Literary Texas: John Graves, Part 2

A limestone ledge on a stream near Hardscrabble, John Graves’ former ranch.

“April and May can be magnificent with birdsong and wildflowers and greenery gone crazy, and if good rains come in late August or September, as they often do, early fall can be a sort of verdant second spring before frosts turn red and blue and yellow and crisp.”

John Graves, From a Limestone Ledge

John Graves’ three books Goodbye to a River, Hard Scrabble, and From A Limestone Ledge brought him tremendous respect as a writer of nonfiction as well as Texas, national, and international awards including a Guggenheim Fellowship and two National Book Awards. Graves often said he wrote about what interested him. It turned out that rivers and fences and bees and carpentry and goats and chickens and self-sufficiency and folk lore and family and his ranch were only a few of his numerous interests. Born in Ft. Worth, Texas, and educated at Rice and Columbia Universities, he led at first a writer’s life creating well-received literary short fiction, much of that life abroad until he came back to Texas because of an ailing father.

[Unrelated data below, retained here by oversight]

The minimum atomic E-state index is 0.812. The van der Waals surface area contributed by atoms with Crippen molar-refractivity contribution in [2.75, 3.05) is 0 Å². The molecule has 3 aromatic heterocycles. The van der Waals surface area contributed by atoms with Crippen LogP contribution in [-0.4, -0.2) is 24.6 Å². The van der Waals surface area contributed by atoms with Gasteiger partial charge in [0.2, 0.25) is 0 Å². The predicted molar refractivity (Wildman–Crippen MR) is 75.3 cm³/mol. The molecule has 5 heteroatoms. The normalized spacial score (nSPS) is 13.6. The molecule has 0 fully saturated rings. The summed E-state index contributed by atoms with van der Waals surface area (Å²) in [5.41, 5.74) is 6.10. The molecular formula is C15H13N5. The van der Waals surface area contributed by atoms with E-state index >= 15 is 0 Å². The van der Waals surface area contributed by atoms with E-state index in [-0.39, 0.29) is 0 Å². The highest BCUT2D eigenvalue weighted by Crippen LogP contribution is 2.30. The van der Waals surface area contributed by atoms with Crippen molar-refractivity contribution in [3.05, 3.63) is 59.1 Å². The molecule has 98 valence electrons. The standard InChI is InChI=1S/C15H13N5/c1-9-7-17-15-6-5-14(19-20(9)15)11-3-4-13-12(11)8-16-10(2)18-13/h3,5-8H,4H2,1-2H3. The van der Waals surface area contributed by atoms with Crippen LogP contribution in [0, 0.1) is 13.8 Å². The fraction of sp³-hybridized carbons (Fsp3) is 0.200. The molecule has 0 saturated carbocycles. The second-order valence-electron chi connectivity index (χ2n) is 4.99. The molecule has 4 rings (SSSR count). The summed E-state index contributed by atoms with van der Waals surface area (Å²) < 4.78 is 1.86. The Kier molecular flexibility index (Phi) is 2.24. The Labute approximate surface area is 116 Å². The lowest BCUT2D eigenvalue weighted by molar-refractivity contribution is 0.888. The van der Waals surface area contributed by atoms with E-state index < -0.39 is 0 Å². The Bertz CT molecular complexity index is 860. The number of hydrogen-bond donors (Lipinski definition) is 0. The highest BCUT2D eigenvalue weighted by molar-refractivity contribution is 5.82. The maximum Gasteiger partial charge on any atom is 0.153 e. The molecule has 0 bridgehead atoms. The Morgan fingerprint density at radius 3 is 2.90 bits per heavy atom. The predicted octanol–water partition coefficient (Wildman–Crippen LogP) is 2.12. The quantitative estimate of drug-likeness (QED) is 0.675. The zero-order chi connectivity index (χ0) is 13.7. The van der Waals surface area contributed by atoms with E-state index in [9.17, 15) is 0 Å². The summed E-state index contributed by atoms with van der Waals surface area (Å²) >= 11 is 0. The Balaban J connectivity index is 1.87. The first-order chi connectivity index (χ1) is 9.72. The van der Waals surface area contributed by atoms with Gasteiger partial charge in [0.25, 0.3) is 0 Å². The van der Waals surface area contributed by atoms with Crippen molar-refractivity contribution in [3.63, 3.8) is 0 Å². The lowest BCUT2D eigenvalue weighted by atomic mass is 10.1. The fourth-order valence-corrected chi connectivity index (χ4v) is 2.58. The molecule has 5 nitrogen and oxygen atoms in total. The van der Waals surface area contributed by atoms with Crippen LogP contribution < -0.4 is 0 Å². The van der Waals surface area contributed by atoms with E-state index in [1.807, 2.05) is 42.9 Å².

Although brought up in town, as a child and young man he spent considerable time on his grandfather’s South Texas ranch. So, the transition to Hard Scrabble was not as difficult for him as one might have thought. Even his New York City-bred, Neiman Marcus designer wife seems to have taken life on a remote, limestone ledge in stride. They lived near Glen Rose, Texas, in Somervell County.

Pictures in and around Glen Rose, Texas, near Hard Scrabble, John Graves’ ranch. The river pictured above is the Paluxy.

A non-assuming gate that might or might not lead to Hard Scrabble. If this is not the gate, it is nearby.

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